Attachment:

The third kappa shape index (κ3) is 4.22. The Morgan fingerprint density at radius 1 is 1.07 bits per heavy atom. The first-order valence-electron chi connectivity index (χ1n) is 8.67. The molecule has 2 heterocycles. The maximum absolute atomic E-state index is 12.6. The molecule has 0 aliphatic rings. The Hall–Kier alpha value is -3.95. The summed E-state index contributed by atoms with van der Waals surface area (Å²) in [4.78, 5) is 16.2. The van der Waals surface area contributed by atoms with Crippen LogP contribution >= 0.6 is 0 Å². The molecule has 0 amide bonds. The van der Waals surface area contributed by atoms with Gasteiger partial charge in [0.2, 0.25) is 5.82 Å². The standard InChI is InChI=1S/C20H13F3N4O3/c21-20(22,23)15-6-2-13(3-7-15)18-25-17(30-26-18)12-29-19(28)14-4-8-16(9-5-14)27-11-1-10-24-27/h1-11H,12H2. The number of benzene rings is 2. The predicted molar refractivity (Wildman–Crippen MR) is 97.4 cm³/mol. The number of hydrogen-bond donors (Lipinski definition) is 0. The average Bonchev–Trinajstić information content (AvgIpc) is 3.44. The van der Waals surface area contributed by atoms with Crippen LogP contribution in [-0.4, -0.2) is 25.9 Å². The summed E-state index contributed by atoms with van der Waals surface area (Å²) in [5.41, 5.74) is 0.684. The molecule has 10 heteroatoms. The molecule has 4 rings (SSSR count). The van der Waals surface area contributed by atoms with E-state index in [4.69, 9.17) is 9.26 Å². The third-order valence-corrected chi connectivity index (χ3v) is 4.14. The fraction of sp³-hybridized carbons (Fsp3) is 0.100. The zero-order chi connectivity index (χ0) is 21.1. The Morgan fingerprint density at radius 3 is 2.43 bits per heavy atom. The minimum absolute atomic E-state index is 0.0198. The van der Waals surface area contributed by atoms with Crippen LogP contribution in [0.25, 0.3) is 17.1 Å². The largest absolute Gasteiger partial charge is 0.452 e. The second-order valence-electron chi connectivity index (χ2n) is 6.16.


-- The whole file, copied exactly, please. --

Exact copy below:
The third kappa shape index (κ3) is 4.22. The Morgan fingerprint density at radius 1 is 1.07 bits per heavy atom. The first-order valence-electron chi connectivity index (χ1n) is 8.67. The molecule has 2 heterocycles. The maximum absolute atomic E-state index is 12.6. The molecule has 0 aliphatic rings. The Hall–Kier alpha value is -3.95. The summed E-state index contributed by atoms with van der Waals surface area (Å²) in [4.78, 5) is 16.2. The van der Waals surface area contributed by atoms with Crippen LogP contribution >= 0.6 is 0 Å². The molecule has 0 amide bonds. The van der Waals surface area contributed by atoms with Gasteiger partial charge in [0.2, 0.25) is 5.82 Å². The standard InChI is InChI=1S/C20H13F3N4O3/c21-20(22,23)15-6-2-13(3-7-15)18-25-17(30-26-18)12-29-19(28)14-4-8-16(9-5-14)27-11-1-10-24-27/h1-11H,12H2. The number of benzene rings is 2. The predicted molar refractivity (Wildman–Crippen MR) is 97.4 cm³/mol. The number of hydrogen-bond donors (Lipinski definition) is 0. The average Bonchev–Trinajstić information content (AvgIpc) is 3.44. The van der Waals surface area contributed by atoms with Crippen LogP contribution in [-0.4, -0.2) is 25.9 Å². The summed E-state index contributed by atoms with van der Waals surface area (Å²) in [5.41, 5.74) is 0.684. The molecule has 10 heteroatoms. The molecule has 4 rings (SSSR count). The van der Waals surface area contributed by atoms with E-state index in [4.69, 9.17) is 9.26 Å². The third-order valence-corrected chi connectivity index (χ3v) is 4.14. The fraction of sp³-hybridized carbons (Fsp3) is 0.100. The zero-order chi connectivity index (χ0) is 21.1. The Morgan fingerprint density at radius 3 is 2.43 bits per heavy atom. The minimum absolute atomic E-state index is 0.0198. The van der Waals surface area contributed by atoms with Crippen LogP contribution in [0.25, 0.3) is 17.1 Å². The largest absolute Gasteiger partial charge is 0.452 e. The second-order valence-electron chi connectivity index (χ2n) is 6.16.